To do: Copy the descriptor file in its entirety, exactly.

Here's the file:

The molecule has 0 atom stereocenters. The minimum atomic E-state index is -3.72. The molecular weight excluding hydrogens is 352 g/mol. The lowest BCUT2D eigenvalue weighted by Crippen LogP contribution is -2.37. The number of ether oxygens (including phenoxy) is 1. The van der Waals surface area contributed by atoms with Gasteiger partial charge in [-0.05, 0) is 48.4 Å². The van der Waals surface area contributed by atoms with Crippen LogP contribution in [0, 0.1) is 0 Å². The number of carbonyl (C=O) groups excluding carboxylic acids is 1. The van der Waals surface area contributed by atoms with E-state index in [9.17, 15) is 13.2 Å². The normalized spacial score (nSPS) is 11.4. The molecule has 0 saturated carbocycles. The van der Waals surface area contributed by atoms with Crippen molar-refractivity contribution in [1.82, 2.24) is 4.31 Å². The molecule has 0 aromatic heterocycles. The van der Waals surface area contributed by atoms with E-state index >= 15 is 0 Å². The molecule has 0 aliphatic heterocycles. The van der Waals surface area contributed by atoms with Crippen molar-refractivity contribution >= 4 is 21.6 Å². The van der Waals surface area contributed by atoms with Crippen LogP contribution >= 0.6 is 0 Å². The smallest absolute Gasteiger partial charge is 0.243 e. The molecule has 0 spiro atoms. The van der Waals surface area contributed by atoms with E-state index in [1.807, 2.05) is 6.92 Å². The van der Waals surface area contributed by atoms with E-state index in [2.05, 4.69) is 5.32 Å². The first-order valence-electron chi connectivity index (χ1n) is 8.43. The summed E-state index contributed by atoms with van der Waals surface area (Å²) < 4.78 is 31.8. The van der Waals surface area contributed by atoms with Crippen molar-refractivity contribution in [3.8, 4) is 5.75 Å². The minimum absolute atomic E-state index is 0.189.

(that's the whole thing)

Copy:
The molecule has 0 atom stereocenters. The minimum atomic E-state index is -3.72. The molecular weight excluding hydrogens is 352 g/mol. The lowest BCUT2D eigenvalue weighted by Crippen LogP contribution is -2.37. The number of ether oxygens (including phenoxy) is 1. The van der Waals surface area contributed by atoms with Gasteiger partial charge in [-0.05, 0) is 48.4 Å². The van der Waals surface area contributed by atoms with Crippen LogP contribution in [0, 0.1) is 0 Å². The number of carbonyl (C=O) groups excluding carboxylic acids is 1. The van der Waals surface area contributed by atoms with E-state index in [9.17, 15) is 13.2 Å². The normalized spacial score (nSPS) is 11.4. The molecule has 0 saturated carbocycles. The van der Waals surface area contributed by atoms with Crippen molar-refractivity contribution in [1.82, 2.24) is 4.31 Å². The molecule has 0 aromatic heterocycles. The van der Waals surface area contributed by atoms with E-state index >= 15 is 0 Å². The molecule has 0 aliphatic heterocycles. The van der Waals surface area contributed by atoms with Crippen molar-refractivity contribution >= 4 is 21.6 Å². The van der Waals surface area contributed by atoms with Crippen LogP contribution >= 0.6 is 0 Å². The smallest absolute Gasteiger partial charge is 0.243 e. The molecule has 0 spiro atoms. The van der Waals surface area contributed by atoms with E-state index in [1.807, 2.05) is 6.92 Å². The van der Waals surface area contributed by atoms with E-state index in [2.05, 4.69) is 5.32 Å². The first-order valence-electron chi connectivity index (χ1n) is 8.43. The summed E-state index contributed by atoms with van der Waals surface area (Å²) < 4.78 is 31.8. The van der Waals surface area contributed by atoms with Crippen molar-refractivity contribution in [3.8, 4) is 5.75 Å². The minimum absolute atomic E-state index is 0.189.